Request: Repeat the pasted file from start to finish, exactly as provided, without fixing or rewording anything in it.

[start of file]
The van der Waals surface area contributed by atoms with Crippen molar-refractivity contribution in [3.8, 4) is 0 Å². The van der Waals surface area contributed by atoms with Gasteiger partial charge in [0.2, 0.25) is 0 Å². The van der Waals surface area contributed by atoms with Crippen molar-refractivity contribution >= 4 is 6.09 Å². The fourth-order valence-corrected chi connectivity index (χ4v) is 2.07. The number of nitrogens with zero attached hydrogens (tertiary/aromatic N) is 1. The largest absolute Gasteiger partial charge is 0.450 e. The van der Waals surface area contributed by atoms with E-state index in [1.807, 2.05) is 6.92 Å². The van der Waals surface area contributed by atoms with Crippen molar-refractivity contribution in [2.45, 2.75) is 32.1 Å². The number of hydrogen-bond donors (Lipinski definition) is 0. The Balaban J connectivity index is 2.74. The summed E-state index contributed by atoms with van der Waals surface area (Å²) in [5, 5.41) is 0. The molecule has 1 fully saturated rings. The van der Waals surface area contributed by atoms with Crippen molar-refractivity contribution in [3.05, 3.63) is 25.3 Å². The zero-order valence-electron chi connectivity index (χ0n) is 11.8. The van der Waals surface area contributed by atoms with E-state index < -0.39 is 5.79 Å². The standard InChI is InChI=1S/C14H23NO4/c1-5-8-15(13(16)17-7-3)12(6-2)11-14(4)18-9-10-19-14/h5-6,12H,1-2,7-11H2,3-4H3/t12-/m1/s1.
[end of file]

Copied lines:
The van der Waals surface area contributed by atoms with Crippen molar-refractivity contribution in [3.8, 4) is 0 Å². The van der Waals surface area contributed by atoms with Gasteiger partial charge in [0.2, 0.25) is 0 Å². The van der Waals surface area contributed by atoms with Crippen molar-refractivity contribution >= 4 is 6.09 Å². The fourth-order valence-corrected chi connectivity index (χ4v) is 2.07. The number of nitrogens with zero attached hydrogens (tertiary/aromatic N) is 1. The largest absolute Gasteiger partial charge is 0.450 e. The van der Waals surface area contributed by atoms with E-state index in [1.807, 2.05) is 6.92 Å². The van der Waals surface area contributed by atoms with Crippen molar-refractivity contribution in [2.45, 2.75) is 32.1 Å². The number of hydrogen-bond donors (Lipinski definition) is 0. The Balaban J connectivity index is 2.74. The summed E-state index contributed by atoms with van der Waals surface area (Å²) in [5, 5.41) is 0. The molecule has 1 fully saturated rings. The van der Waals surface area contributed by atoms with Crippen molar-refractivity contribution in [3.05, 3.63) is 25.3 Å². The zero-order valence-electron chi connectivity index (χ0n) is 11.8. The van der Waals surface area contributed by atoms with E-state index < -0.39 is 5.79 Å². The standard InChI is InChI=1S/C14H23NO4/c1-5-8-15(13(16)17-7-3)12(6-2)11-14(4)18-9-10-19-14/h5-6,12H,1-2,7-11H2,3-4H3/t12-/m1/s1.